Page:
Following on from my recent piece on working a corset without cracking your ribs, some of my minions in Gothesville have asked for a little further information on picking the right type of corset for them, and the main differences between the various different types.
Work it, gurl…
There are pretty much hundreds of different shapes and styles of corsets, before you even start getting into the realms of what the bones are made of and how the hooks, eyes and eyelets work, but there are nevertheless just a few core styles of corsets, and that’s what I’ll be looking at in this piece.
If you want more in-depth info from another Goth gal and respected blogger, check out Stripy Tights and Dark Delight’s additional tips.
Underbust or overbust
Your basic corset falls into two families: Overbust or underbust. In case these terms aren’t self-explanatory, overbust corsets cover your norks and generally, help to push your boobies up and outwards, while underbust corsets stop where the lower band of your bra would go, and let the laydees swing free.
This is an overbust corset.
You can of course then wear a bra or other form of supportive top with the underbust variety, should you so choose; especially if, like me, you don’t want to risk a black eye every time your pace rises above a stroll. Fuller Figure, Fuller Bust’s blog also has a handy guide to some of the best corsets for curvy and busty girls.
If you are well endowed in the boobs department, an overbust corset that fits well will generally be much more supportive, while if you wish to wear a shirt or top under your corset, an underbust may be the way to go, worn over your top.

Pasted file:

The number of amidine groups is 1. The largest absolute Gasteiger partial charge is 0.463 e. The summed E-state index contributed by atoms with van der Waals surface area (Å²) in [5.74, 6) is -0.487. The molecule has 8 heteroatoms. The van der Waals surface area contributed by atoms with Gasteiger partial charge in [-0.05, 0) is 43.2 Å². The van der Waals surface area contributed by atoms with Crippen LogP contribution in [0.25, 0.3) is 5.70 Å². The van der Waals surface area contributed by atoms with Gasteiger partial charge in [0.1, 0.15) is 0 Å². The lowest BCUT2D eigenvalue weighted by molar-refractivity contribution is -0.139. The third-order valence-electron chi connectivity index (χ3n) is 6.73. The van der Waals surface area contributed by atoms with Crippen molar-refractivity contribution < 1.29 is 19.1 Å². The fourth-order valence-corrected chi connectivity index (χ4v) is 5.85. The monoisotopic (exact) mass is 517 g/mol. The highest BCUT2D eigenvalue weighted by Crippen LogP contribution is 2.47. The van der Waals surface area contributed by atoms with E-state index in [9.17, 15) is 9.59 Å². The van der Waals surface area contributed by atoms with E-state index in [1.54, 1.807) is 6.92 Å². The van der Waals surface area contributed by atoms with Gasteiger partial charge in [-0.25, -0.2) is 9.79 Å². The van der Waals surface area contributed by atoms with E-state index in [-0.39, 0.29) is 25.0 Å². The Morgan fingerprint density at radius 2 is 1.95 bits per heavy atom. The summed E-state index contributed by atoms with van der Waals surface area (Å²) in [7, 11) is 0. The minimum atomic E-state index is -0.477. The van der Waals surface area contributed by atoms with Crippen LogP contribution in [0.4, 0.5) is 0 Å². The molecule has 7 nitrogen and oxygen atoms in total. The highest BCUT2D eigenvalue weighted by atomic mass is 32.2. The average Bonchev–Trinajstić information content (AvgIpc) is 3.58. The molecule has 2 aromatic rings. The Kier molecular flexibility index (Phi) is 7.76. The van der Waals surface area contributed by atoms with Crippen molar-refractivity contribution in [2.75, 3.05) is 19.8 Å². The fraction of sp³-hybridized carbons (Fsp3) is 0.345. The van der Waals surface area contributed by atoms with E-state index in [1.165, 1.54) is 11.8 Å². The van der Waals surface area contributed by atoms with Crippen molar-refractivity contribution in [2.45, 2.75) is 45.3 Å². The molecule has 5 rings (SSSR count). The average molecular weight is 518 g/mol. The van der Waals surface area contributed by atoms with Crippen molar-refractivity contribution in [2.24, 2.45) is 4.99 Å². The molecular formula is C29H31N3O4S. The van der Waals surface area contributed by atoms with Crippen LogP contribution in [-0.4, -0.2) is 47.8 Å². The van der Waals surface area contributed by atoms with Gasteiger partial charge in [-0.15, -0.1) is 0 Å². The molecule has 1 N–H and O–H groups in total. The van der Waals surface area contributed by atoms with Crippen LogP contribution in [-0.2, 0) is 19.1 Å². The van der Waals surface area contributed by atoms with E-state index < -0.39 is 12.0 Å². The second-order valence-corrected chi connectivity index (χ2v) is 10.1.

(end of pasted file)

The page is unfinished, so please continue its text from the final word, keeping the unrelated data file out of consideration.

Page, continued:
This is an underbust corset.
Long line or short line
Corset lengths are also a whole game of their own, and long line corsets offer more coverage, coming down to the tops of your hips.
A long line corset.
Short line corsets only cover the waist area, and offer more freedom of movement from the waist down.
A short line corset.
Long line corsets can make going to the toilet when wearing one a whole game of its own, but they do also help to bring shape to the stomach region if, like me, you’re all about the muffin top. Short line corsets cinch the waist only, and are better designed for more slender ladies whose hips and stomach are svelte and go in and out at all the right places all on their own.
Something that corseting noobs often misjudge is how to properly lace their corset, and indeed, most mail order and lower cost offerings will come with just one ribbon for lacing, which is often not even long enough to go from top to bottom when first laced up.
However, the correct way to lace a corset is to lace to the centre, possibly using two ribbons and going from the bottom to the centre, and the top to the centre respectively. This allows you to cinch the waist itself-ie, the area that is supposed to be cinched- rather than just squeezing your whole torso like some kind of lace-clad sausage.
When buying your own ribbons, never underestimate how long they should be; you can always cut them down to make them shorter, but knotting two together if they are a bit short looks a bit chav!
Dawn’s Dress Diary also covers lacing in more detail, as well as what types of laces to use, here.